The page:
The 7 Habits of Highly Effective WriMos

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Cartman just always gets me.

November 2017 marks my sixth NaNoWriMo, plus I’ve done so many Camp NaNoWriMo sessions in that time, I couldn’t even begin to guess how many I’ve participated in. And, of course, I wrote for several years before my first NaNo and I write year round, so in that decade and those hundreds of thousands of words, I’ve learned a lot about how I can be a successful writer. It took a lot of time, and the willingness to stop beating myself up for not doing what I thought I should be doing, but I think I’m finally settling into a writing routine that works for me. And it’s made a big difference.

So, what’s my routine and how does a writer start finding one? I think NaNo is actually a great place to start, and a new writer should probably start by doing NaNo by the rules—begin a brand new novel on November 1, try to write about 1,667 words a day, and finish up the month with a 50,000 word novel. Like so much in life, a writing routine can be easier to find if you learn the “rules” before you start breaking them (and becoming a NaNo “rebel”). And now that I’ve reached the point in my writing life that I’m willing to break the rules and find the routine that words for me, here are 7 habits I’ve formed that I think make me a more effective WriMo and writer in general.

1. I’ll write what I want snap
I’ve spent a lot of time not getting anything written, because I’m trying to force myself to write something I don’t actually want to be working on. I like to start something new for NaNo, but I’ve come to the conclusion that as long as I write 50K words in November, it’s OK if I’m continuing a project I’ve already started and being a rebel. The whole point of NaNo is to write, and I’ve spent a lot of time in past Novembers missing that point because I was struggling with a project that I thought I ought to be working on, rather than writing something I felt passionately about.

2. Days off
The simple fact is, I need days off. I can’t write 7 days a week for 4 weeks straight. Just can’t. I generally like one day a week off, and there are always a few days every month that I’m simply not up to writing. I’ve stopped giving myself grief over this, and embraced the rejuvenating nature of a little down time.

3. But stay near daily word count
But not too much down time. I took Thursday and Friday off this week, because they were two long days IRL, and I would have been forced to scrounge an hour here and an hour there either day. And it was fine that I just let myself take those days, but two days in a row is really the maximum. One, because that means to stay near the daily word count goal, I needed to write 3 days’ worth on Saturday, which is 5,000 words. That’s really the limit of what I can write in a day, and in reality, I managed 4,700 yesterday. Also, the longer I stay away from a WIP, the longer it takes me to catch back up mentally with the story and what I was doing, and getting up to speed can eat up a lot of time. So 2 days is really the limit.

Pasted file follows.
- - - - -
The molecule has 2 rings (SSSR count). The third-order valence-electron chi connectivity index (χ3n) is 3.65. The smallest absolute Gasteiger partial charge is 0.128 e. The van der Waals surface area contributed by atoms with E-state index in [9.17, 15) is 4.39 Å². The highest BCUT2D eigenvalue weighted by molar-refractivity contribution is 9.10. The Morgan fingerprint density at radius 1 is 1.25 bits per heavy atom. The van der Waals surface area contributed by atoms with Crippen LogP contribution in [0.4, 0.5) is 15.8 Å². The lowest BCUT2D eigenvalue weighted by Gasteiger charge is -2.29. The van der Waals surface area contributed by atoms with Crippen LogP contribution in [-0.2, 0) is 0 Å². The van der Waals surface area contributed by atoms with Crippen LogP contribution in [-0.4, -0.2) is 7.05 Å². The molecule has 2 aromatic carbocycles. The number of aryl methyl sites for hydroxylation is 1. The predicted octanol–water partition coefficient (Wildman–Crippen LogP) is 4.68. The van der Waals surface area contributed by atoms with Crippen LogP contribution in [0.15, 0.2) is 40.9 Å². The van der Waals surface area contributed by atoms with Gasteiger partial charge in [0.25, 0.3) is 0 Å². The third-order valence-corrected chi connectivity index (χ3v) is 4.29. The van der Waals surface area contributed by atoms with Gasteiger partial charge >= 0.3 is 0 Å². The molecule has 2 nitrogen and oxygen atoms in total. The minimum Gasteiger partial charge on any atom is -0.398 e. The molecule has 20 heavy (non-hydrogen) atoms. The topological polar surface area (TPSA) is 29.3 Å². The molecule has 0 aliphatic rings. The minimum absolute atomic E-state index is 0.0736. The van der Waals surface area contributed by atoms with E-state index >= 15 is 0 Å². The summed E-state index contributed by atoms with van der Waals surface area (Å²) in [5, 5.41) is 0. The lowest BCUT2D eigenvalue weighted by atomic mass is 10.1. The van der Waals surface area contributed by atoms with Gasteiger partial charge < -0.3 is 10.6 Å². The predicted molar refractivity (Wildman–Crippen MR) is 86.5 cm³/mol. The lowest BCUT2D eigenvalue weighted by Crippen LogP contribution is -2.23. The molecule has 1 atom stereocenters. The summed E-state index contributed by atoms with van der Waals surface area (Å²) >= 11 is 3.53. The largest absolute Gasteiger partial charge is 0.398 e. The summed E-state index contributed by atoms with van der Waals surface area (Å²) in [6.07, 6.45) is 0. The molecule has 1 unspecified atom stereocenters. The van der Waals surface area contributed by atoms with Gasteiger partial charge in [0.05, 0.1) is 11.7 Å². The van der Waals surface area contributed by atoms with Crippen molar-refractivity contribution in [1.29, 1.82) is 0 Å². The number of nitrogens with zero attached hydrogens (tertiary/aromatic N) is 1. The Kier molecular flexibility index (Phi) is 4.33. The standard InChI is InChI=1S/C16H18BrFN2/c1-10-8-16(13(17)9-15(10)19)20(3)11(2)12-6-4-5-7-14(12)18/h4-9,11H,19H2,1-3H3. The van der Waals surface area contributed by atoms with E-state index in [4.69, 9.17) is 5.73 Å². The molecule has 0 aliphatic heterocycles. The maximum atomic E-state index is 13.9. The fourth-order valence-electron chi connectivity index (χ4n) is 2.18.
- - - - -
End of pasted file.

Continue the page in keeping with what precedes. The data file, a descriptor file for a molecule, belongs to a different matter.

4. Get out of the house
I love going to write ins. I honestly don’t see the point of NaNoWriMo without a local group to hang out and write with. I mean, I still write even in the months of the year I’m not writing with these folks, but I get so much joy from seeing my noveling buddies in person that write ins are my favorite part of November. And even outside of NaNo, I like doing a fair bit of café writing. It’s easier to find things other than writing to do at home, but I always feel guilty if I go somewhere specifically to write if I don’t then write. Also, Panera broccoli cheddar soup and baguettes are a good reasons to get out of bed in the morning.

5. Don’t waste time on a playlist
I’ve made some fancy writing playlists over the years to create very specific moods for my novels. And guess what? At the end of the day, I usually end up listening to Corelli, Bach, and Mendelssohn, as well as my Through Trial and Error I’ve Discovered These Songs Make Me Write Faster playlist. I know some people swear by specific playlists, and thinking about the songs can be useful for figuring out tone and character, but for me, some songs put me in a good headspace to write no matter what I’m writing, and it’s rare that I want something from outside my usuals.

6. Do spend time on character prep
So rather than spending time on a playlist, I find it more productive to know as much about my characters as possible. J and I have chatted about our character creation process, and where all that work really pays off is in November. Example: last night at a write in we were about to start a word sprint, and I was about to start writing a character for the first time. I could have panicked, and wondered what she looks like and what her voice is supposed to be, but instead I took 10 seconds to look those things up in our character file, and I was ready to go. No writing time wasted.

7. Remember, this is fun, dammit
Writing is supposed to be enjoyable, or what’s the point? J and I have said since we started writing that we are only going to do this as long as we’re having fun doing it. So I intend to have a good time.

Speaking of which, my novel calls, and doesn’t that sound lovely!

~S